Superintendent: School District of Philadelphia knew about Building 21 asbestos issues years ago
Superintendent Dr. Tony Watlington revealed Tuesday that officials knew about asbestos dangers inside West Oak Lane's Building 21 about two years ago.
This story originally appeared on 6abc.
Superintendent Dr. Tony Watlington revealed Tuesday that officials with the School District of Philadelphia knew about asbestos dangers inside West Oak Lane’s Building 21 about two years ago.
Watlington announced the revelation in a letter to parents saying, “They found that the records indicate asbestos damage has existed in the auditorium since June 2021, and possibly longer.”
School officials first stated that the asbestos was found in the auditorium and stairwells of the West Oak Lane school during an inspection last week.
Watlington cited transparency as the reason why he made the revelation on Tuesday.
“This lack of oversight can be attributed to the district’s historic underfunding that has led to the deterioration of our buildings and inadequate record-keeping processes,” added Watlington in the letter.
Since Monday, Building 21 students have been going to Strawberry Mansion High School, but not everyone has been happy about it.
Watlington says the Pennsylvania Department of Education has approved the district’s request to transfer students to virtual learning as the asbestos removal process continues.
The request was made after many Building 21 students failed to show up for class.
The majority of families cited safety concerns with traveling to Strawberry Mansion High School for in-person learning.
However, in order to transition to virtual learning, Building 21 parents still need to provide the school district with a written excusal demonstrating their concerns.
Meanwhile, parents are still worried.
“If you knew something like that why wouldn’t you take heed when you found out about the situation?” asked Shaneka Lewis who lives across the street from the school. “Now you want to know, like, do they know about all the other buildings in the schools and everything?”
In a letter to the Building 21 community, Watlington said “crews have conducted two types of air-quality tests that measure fibers in the air. All tests have returned results for samples from the auditorium that are well below acceptable limits.”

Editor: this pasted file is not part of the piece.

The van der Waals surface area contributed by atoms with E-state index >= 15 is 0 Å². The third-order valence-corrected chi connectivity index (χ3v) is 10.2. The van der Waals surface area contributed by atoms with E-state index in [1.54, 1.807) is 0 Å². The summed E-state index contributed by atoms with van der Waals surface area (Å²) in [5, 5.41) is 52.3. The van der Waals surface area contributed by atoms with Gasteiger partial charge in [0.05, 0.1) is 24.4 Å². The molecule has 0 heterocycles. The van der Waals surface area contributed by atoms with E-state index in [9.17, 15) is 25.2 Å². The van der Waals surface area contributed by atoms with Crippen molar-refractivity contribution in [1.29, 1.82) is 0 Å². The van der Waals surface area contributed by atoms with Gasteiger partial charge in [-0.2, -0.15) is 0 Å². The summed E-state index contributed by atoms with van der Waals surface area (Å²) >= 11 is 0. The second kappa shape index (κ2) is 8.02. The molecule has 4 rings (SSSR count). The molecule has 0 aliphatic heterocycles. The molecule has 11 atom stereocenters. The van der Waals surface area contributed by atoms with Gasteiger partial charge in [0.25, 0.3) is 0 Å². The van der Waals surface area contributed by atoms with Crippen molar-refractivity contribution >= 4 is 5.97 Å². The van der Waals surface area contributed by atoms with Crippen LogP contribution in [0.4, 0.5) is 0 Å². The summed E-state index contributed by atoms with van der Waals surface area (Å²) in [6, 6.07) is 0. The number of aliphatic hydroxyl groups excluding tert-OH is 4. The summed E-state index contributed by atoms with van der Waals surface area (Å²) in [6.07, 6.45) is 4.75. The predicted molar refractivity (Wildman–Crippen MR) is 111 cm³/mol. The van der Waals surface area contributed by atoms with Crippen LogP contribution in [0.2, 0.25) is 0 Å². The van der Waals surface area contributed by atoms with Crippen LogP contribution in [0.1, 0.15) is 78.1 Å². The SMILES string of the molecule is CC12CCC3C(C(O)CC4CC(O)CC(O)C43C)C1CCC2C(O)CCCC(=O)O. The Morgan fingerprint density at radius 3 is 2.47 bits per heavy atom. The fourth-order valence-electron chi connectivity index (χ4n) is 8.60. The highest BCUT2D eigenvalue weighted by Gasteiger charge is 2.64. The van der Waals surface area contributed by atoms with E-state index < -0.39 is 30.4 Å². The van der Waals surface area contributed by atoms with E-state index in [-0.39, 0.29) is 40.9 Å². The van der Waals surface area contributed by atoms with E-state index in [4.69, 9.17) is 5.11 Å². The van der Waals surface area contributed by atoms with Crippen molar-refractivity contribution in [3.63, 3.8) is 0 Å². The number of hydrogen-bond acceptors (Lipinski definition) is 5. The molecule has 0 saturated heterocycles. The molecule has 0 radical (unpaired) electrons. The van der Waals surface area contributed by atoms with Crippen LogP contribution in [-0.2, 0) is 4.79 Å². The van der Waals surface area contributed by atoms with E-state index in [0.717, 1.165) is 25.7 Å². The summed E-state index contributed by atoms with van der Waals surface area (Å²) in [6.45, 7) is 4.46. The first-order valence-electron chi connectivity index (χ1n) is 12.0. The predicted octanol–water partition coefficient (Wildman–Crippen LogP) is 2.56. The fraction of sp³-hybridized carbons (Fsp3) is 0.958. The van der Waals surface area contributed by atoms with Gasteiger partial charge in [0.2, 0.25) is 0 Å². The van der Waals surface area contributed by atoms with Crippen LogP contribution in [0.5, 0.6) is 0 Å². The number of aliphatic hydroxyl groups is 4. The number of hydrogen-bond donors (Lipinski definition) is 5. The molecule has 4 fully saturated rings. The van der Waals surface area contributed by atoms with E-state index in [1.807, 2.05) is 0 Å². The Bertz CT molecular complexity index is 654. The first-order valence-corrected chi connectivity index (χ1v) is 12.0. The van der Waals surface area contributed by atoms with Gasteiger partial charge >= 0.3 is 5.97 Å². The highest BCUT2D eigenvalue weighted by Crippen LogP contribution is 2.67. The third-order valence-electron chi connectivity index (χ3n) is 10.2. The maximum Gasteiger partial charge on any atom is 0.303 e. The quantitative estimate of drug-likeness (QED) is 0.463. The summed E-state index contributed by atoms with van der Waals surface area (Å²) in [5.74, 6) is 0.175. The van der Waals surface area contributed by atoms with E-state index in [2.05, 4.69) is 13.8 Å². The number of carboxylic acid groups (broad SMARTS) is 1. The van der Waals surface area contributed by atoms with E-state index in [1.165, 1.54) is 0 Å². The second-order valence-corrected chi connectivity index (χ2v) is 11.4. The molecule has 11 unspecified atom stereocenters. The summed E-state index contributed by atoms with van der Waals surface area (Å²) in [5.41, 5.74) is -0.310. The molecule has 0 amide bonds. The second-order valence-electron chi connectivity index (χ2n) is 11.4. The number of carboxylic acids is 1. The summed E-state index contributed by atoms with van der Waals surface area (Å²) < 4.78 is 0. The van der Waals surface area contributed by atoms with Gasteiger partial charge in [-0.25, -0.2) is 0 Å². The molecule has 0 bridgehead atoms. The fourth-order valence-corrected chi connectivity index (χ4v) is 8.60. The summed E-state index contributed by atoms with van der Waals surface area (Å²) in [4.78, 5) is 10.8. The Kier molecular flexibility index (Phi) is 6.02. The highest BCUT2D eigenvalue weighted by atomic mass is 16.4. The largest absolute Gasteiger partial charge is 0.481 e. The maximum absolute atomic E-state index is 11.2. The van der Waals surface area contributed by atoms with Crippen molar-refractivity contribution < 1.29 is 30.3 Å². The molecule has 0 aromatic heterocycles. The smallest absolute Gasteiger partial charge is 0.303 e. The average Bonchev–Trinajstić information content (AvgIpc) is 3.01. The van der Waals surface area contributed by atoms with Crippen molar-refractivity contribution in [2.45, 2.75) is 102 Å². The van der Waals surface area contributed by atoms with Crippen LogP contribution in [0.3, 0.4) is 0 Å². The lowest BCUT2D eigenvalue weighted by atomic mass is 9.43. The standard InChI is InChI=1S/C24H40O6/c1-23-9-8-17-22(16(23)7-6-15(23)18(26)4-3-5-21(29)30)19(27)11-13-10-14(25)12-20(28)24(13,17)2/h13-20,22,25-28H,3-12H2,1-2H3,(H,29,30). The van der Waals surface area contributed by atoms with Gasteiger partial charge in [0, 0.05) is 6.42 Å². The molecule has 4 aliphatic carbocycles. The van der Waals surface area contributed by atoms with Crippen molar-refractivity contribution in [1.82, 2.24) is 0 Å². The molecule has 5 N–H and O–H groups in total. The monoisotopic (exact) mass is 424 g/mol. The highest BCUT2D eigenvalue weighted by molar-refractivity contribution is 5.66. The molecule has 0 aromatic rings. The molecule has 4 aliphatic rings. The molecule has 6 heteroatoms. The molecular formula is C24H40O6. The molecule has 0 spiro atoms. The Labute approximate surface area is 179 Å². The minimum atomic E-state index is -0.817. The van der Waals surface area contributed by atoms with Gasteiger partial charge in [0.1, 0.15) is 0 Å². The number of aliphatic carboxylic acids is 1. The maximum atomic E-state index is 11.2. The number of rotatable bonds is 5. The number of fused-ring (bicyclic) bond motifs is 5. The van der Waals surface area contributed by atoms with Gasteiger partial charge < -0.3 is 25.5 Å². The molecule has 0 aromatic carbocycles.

It remains unclear when Building 21 will reopen.
Read Watlington’s full statement to the Building 21 community below:
Dear Building 21 Community,
First, I want to thank parents and caretakers who attended the Open House at Strawberry Mansion High School on Sunday, March 5, 2023. We heard and appreciate your feedback and acknowledge the profound effect that this has had on our families. Accordingly, I want to update you that the Pennsylvania Department of Education has approved our request to transfer Building 21 students to virtual learning. My staff is developing plans and you will receive additional information about this transition by the end of the week. As we prepare for the transition, students who do not feel safe traveling to Strawberry Mansion High School for in-person learning will continue to be marked as excused. Families will need to provide the administration with a written excusal demonstrating their concern. Students must still complete the classroom assignments.
As you are aware, on Tuesday, February 28, 2023, during a routine Asbestos Hazard Emergency Response Act (AHERA) re-inspection of Building 21, inspectors observed areas of damaged plaster and paint in the auditorium balcony. The damaged plaster contains asbestos. In response, the auditorium was closed off and restricted so that students and staff could not enter the space. The School District of Philadelphia’s Office of Environmental Management Services retained Pepper Environmental to begin working on repairs the next day. Additionally, all repair work is being monitored by asbestos inspectors licensed by the City of Philadelphia. To date, crews have conducted two types of air-quality tests that measure fibers in the air. All tests have returned results for samples from the auditorium that are well below acceptable limits.
However, as the Office of Environmental Management Services and consultants continued their investigation, they found that the records indicate asbestos damage has existed in the auditorium since June 2021, and possibly longer. This lack of oversight can be attributed to the District’s historic underfunding that has led to the deterioration of our buildings and inadequate record-keeping processes. While this happened prior to my tenure, I am absolutely committed to continuing to improve the process and transparently communicating with our Building 21 school community. I will investigate how this information was not immediately available and I will require accountability. In addition, I will align my budget recommendations to address these longstanding challenges.
In the spirit of transparency, I will continue to work in partnership with you and update you as new information becomes available during our ongoing assessments throughout the building. We also intend to meet with the Building 21 school community in the near future.
Tony B. Watlington Sr., Ed.D.
The School District of Philadelphia
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